There are three primary reasons for this not having happened with gravity modification. First, over the last 50 years or so, there have only been about 50 to 100 people (outside of black projects) who have investigated this in a scientific manner. That is, the groundswell of researchers with the necessary basic skills has not reached a critical mass to take off. For example, protein folding needed at least 40,000 participants, today Fold It has 280,000 registered participants.

Second, pseudoscience has crept into the field previously known as ‘antigravity’. In respectable scientific circles the term used is gravity modification. Pseudoscience, has clouded the field, confused the public’s perception and chased away the talent – the 3 C’s of pseudoscience. Take for example, plutonium bomb propulsion (written by a non-scientist/non-engineer), basic investigation shows that this is neither feasible nor legal, but it still keeps being written up as a ‘real’ proposition. The correct term for plutonium bomb propulsion is pseudoscience.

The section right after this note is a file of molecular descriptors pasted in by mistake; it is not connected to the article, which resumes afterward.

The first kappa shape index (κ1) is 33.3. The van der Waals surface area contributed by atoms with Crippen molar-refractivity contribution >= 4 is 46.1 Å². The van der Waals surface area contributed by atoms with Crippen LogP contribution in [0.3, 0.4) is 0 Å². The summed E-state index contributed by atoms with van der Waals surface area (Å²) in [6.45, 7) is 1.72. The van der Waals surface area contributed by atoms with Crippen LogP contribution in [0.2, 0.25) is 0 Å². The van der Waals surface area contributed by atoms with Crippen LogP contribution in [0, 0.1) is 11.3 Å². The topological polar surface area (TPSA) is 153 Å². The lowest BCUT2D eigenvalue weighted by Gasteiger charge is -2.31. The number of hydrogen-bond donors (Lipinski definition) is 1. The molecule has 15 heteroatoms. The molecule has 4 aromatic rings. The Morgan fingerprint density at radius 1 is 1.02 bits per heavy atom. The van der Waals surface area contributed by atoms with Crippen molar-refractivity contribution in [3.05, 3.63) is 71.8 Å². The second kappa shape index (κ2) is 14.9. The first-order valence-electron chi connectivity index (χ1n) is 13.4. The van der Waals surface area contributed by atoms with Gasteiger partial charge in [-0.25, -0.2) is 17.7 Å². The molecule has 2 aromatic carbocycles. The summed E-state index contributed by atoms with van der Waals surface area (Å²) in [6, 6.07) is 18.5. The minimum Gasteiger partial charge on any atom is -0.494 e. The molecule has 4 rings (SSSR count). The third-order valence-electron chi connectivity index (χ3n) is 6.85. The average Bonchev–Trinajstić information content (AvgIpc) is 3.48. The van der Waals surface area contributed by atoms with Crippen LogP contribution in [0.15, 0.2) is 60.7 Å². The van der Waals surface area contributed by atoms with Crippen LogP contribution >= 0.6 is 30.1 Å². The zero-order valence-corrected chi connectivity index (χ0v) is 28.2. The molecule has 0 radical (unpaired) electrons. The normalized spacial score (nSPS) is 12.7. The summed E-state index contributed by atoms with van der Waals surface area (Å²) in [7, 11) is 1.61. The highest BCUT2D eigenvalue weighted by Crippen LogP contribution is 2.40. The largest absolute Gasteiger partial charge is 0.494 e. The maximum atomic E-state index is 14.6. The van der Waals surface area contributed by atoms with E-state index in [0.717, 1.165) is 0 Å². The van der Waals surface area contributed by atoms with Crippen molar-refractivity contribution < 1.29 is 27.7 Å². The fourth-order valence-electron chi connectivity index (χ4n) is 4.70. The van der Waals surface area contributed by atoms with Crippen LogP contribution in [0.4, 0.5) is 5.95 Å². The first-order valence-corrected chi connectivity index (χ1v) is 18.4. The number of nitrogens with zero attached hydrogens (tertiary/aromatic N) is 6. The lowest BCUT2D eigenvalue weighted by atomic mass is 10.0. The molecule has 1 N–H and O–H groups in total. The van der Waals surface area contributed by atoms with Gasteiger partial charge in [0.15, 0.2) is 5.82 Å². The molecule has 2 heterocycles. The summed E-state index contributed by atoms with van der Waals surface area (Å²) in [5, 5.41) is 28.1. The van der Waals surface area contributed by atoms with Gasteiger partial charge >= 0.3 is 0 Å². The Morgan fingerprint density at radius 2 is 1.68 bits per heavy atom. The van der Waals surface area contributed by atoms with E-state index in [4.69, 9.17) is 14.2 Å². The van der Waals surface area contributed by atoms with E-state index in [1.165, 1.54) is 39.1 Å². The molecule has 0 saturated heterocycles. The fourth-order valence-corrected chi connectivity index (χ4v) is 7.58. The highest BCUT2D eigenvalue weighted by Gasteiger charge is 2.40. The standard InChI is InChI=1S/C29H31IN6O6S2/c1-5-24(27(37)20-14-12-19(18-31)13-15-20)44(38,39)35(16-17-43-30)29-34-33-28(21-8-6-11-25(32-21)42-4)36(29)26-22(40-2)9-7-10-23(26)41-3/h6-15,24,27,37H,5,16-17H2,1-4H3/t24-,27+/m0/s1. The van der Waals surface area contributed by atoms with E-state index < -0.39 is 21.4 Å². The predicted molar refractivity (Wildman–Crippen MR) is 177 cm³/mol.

Third reason. Per the definition of gravity modification, we cannot use existing theories to propose new tools because all our current status quo theories require mass. Therefore, short of my 12-year study, no new tools are forth coming.

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Benjamin T Solomon is the author & principal investigator of the 12-year study into the theoretical & technological feasibility of gravitation modification, titled An Introduction to Gravity Modification, to achieve interstellar travel in our lifetimes. For more information visit iSETI LLC, Interstellar Space Exploration Technology Initiative.

Solomon is inviting all serious participants to his LinkedIn Group Interstellar Travel & Gravity Modification.